Legal Issues in the Community College. New Directions for Community Colleges, Number 125. J–B CC Single Issue Community Colleges

  • ID: 2218045
  • Book
  • 120 Pages
  • John Wiley and Sons Ltd
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This issue will help college leaders inform themselves about legal issues that threaten institutional stability and effectiveness today. Across the nation, community colleges are being sued with increasing frequency over a variety of issues. Officials are confronted with a multitude of federal statutes and court rulings that have made governance and administration more complex and legalistic than ever before. Special–interest groups, like teachers unions and taxpayers associations, are increasingly involved in governing board elections, creating volatile situations for presidents. Consequently, caution is a watchword among many leaders. This situation does nothing to foster the teamwork that is essential in quality institutions.

Community colleges exist in a highly litigious society, and their leaders are confronted with numerous legal issues as they carry out assigned duties. Some of those issues are not new to postsecondary education. Examples include governing board relations, academic freedom and tenure, collective bargaining, and employment issues. Other issues newer to the community college include student rights, codes of conduct, accommodation of disabled students, campus safety, distance education, intellectual property rights, and risk management. Community college leaders must find ways to resolve or mitigate these and other issues if their colleges are to continue providing exemplary services to students.

This is the 125th issue of the quarterly higher education journal New Directions for Community Colleges.

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EDITOR S NOTES (Robert C. Cloud).

1. Student Rights, Safety, and Codes of Conduct (Ralph D. Mawdsley)
This chapter describes the contractual nature of the relationship between students and community colleges. The Civil Rights Act of 1964 and the Family Educational Rights and Privacy Act (FERPA) are reviewed. Student codes of conduct are discussed and related to institutional mission and campus safety. The implications of academic and nonacademic misconduct are discussed, and the chapter concludes with a review of the minimum due process rights of students facing suspension or expulsion.

2. Accommodating Students with Disabilities (Constance S. Hawke)
This chapter describes the legal requirements with which postsecondary institutions must comply in accommodating disabled students. Section 504 of the Rehabilitation Act of 1973 and the Americans with Disabilities Act (ADA) are discussed. Appropriate terms are defined, and the intent of federal disability legislation is clarified.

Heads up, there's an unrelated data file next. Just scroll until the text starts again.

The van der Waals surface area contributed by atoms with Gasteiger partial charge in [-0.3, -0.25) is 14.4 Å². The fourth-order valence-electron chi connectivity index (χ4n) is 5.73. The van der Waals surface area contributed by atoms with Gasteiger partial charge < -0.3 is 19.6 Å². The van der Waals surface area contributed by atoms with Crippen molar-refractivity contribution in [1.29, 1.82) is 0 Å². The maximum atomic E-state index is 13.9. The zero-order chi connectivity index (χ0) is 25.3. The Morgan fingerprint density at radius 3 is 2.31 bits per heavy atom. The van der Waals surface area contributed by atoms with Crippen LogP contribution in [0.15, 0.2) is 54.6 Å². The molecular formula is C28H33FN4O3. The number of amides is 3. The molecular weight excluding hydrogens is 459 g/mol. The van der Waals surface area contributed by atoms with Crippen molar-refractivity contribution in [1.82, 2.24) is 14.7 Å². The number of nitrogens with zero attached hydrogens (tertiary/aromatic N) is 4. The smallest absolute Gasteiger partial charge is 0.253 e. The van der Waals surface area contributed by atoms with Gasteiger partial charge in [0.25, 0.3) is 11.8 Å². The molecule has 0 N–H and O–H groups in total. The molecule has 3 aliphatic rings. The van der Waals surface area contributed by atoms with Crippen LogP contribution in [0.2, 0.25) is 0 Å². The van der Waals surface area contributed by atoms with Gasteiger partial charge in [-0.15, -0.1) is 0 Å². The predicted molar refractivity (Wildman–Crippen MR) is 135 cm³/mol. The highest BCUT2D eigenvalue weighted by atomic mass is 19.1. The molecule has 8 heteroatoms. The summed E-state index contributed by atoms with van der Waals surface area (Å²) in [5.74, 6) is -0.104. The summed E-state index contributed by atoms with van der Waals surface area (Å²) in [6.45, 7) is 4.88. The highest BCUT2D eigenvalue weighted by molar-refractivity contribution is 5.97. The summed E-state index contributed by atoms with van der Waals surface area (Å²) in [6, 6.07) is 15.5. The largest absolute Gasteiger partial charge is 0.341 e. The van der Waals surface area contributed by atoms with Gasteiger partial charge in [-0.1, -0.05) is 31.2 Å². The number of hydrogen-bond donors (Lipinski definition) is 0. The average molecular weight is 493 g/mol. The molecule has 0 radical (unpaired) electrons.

3. Employment Issues in the Community College (Todd A. DeMitchell)
Federal laws affecting employment issues are identified and reviewed. Affirmative action, discrimination, sexual harassment, supervision, evaluation, and contracts are discussed. The chapter concludes with specific recommendations on employment policies and procedures and good human resource management practices.

4. Collective Bargaining and Community Colleges (Richard J. Boris)
The three–decade history of collective bargaining in community colleges is reviewed. The chapter focuses on the effects of collective bargaining on college administrations, on trustee accountability, on relationships with local and state governments, on faculty governance, and on academic freedom. The relationship between faculty unions and the American labor movement and the competition among unions for faculty affiliations are both discussed. Finally, the chapter closes with recommended guidelines for the future of collective bargaining in the community colleges.

5. Academic Freedom and Tenure (Richard Fossey, R. Craig Wood)
This chapter examines the concepts of academic freedom and tenure. Recent court decisions are cited along with arguments for and against continuation of tenure. The chapter concludes with a discussion on multiyear contracts and mandatory posttenure reviews as alternatives to the traditional tenure system.

6. Copyright Issues and Technology–Mediated Instruction (Kenneth D. Salomon, Michael B. Goldstein)
This chapter provides an overview of copyright and intellectual property law as it relates to education in general and telecommunicated instruction in particular. The chapter includes a review of changing federal law and related policy and concludes with an examination of emerging trends in instructional and intellectual property policies.

7. Current Governing Board Legal Issues (Timothy K. Garfield)
This chapter provides an overview of community college governing board legal issues, including the authority of the board, rights of individual board members, disclosure of confidential information by board members, orientation and professional development activities, and dysfunctional behavior. The chapter concludes with suggestions for improving board relations and effectiveness.

8. Risk Management in the Community College Setting (Brett A. Sokolow)
Risk management is defined and discussed in terms of its importance in community college administration. Major strategies in risk management are identified and reviewed. Proper risk management policies and procedures are recommended.

9. Legal Resources for Community Colleges (Carol A. Kozeracki)
This chapter provides an annotated bibliography of key resources on legal issues in the community colleges.

INDEX.

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Robert C. Cloud
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